Violet and Allie have wonderful chemistry. Was it always the intention of pairing your character with Jen’s?

 

Yes, since the core relationship was inspired by our real life friendship, it was always our plan to play these roles as well as write them. The comfort we have with each other ended up being a godsend, especially given how much energy some of the more emotional scenes took to perform. Our director Sydney Freeland worked with our producer Kate to build space into our shoots to allow for lots of takes. Once she got what she felt she wanted from her performers, she'd usually say "have fun!", and allow one more take for the performers to really make it their own. This allowed us to relax, improvise, and play inside the scene. Since Sydney is even-keeled, off-set as well as on, it became a goal among the actors to inspire a reaction in her. Those moments when it worked- when she'd end the scene by giving one of us a high-five or a hug, or simply stating "I've got nothing" with a grin, we knew we'd done something right.

 

This on-screen/off-screen chemistry was also true for Jen and Angelica. They got to sit across the table from one another and have an authentic conversation with one of their best friends- the only new element were the cameras!  

 

How do you think the media can improve when reporting on trans and LGBTQ related stories in general?

 

In the narrative/fictional realm, we simply need more stories and representation, and more written by people who actually belong to those communities. Since the representation of trans and queer women remains so poor in mainstream media, there is this enormous pressure on portrayals that do emerge to be everything, for all people, in the community. But LGBTQ people are just as diverse and varied in their life experiences and opinions as anyone else, so it's important to have a plethora of these stories out there. Historically, trans women have showed up in the media as dead or dying sex workers, or punchlines- a trans woman supposedly "tricks" a man into kissing her or sleeping with her, and then the man becomes disgusted, or is shamed by his friends when he finds out "the truth." We all remember that scene in "Ace Ventura." We wanted to zoom in on the life of a woman like that, and show what her side of the story may be. Paige had a line in the original "Her Story" script that referred to the men she and other trans women date: "We are a threat to their egos, they are a threat to our lives."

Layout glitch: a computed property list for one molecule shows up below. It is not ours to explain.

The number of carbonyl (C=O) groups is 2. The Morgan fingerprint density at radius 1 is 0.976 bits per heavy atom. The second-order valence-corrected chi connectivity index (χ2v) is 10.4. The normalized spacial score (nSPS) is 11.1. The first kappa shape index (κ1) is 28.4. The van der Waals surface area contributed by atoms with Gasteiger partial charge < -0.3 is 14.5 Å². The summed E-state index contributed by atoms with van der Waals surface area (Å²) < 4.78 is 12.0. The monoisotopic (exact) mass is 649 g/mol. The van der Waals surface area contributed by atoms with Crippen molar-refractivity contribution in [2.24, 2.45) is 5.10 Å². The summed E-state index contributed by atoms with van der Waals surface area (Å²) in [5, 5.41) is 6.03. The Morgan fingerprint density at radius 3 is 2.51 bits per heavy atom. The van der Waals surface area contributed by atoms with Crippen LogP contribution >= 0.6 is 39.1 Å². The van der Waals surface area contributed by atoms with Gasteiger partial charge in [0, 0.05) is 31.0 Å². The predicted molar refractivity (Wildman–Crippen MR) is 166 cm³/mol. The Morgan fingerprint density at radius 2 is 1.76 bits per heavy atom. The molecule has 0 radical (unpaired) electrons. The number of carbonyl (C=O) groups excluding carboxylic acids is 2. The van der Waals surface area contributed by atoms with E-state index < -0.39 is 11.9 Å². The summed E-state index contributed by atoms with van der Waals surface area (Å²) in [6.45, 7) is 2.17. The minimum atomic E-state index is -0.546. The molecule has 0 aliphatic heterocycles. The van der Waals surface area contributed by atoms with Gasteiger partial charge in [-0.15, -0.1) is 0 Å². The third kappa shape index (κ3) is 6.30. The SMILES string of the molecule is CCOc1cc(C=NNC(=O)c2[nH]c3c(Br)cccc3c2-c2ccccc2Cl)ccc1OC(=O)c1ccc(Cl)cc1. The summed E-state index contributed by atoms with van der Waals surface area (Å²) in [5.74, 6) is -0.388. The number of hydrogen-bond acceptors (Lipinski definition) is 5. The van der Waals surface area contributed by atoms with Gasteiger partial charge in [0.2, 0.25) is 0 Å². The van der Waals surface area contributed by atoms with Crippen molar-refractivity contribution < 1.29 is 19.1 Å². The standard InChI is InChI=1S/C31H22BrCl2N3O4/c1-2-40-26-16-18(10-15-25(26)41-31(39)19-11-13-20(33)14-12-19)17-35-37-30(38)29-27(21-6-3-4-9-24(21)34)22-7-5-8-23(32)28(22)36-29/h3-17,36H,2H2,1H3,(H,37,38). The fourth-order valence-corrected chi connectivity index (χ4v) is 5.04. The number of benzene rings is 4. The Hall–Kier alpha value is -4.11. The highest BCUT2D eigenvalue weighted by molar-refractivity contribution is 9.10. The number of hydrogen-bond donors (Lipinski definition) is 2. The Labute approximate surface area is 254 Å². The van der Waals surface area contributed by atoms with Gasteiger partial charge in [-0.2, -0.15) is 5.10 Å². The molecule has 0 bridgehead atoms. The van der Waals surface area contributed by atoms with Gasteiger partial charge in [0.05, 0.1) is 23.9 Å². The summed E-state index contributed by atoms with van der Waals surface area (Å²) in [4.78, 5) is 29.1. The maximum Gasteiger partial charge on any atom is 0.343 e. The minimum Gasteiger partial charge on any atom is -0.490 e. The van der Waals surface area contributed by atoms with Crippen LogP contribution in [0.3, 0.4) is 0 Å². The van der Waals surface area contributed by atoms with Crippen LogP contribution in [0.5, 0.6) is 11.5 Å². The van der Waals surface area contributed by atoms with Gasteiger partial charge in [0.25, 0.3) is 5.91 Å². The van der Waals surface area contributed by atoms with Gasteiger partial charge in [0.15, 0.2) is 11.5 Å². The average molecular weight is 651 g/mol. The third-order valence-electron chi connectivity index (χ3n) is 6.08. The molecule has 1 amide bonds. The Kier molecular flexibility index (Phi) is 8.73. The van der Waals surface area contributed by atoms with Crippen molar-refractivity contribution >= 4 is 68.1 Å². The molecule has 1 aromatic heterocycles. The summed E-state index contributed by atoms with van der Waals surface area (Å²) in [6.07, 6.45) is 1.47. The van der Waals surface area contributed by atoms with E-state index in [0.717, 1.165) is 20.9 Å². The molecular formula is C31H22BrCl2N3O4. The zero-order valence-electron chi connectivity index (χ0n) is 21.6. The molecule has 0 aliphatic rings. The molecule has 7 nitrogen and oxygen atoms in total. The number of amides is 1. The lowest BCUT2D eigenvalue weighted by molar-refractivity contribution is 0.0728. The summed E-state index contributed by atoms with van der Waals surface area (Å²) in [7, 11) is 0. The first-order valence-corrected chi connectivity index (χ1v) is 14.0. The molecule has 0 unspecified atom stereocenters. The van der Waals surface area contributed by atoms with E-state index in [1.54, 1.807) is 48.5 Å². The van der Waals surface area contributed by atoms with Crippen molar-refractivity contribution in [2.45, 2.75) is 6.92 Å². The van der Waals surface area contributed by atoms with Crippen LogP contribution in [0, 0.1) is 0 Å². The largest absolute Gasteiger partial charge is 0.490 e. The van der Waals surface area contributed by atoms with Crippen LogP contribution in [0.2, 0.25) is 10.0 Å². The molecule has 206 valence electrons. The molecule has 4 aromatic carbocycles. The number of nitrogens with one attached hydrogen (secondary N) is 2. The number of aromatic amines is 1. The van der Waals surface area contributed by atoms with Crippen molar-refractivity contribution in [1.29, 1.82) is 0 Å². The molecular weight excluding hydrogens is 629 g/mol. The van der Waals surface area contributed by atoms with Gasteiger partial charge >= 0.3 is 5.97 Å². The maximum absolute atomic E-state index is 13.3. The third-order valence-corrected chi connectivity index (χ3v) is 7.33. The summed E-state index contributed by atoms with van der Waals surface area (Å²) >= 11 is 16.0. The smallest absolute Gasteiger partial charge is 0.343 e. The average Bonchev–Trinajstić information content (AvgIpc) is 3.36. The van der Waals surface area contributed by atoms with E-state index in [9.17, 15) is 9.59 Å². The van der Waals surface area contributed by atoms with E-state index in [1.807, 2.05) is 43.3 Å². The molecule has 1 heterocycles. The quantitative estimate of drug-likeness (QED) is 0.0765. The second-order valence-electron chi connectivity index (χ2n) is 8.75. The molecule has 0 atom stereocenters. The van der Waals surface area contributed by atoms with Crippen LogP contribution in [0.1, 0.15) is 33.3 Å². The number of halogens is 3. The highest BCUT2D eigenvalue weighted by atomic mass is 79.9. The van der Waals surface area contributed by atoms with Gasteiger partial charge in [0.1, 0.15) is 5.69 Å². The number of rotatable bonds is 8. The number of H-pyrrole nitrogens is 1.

There’s a fantastic line where Allie says “It’s less that the world has changed for trans people and simply that we are seeing them as people.” It’s refreshing to see trans characters shown as real people with real lives. Do you hope that Her Story will inspire more of these authentic portrayals?

 

Yes, we absolutely hope for that. We hope that as authentic portrayals become more prevalent, the bar will be raised on how shows portray trans and queer people, moving forward. The more popular that truthful portrayals become, the harder it will be for uninformed/non-diverse writers' rooms to get away with relying on lazy stereotypes.

By Sarah O'Connell on 25th January 2016

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Watch all 6 episodes of Her Story for FREE below now!

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                   HER STORY: S1, Episode 1                                                        HER STORY: S1, Episode 2

                   HER STORY: S1, Episode 3                                                        HER STORY: S1, Episode 4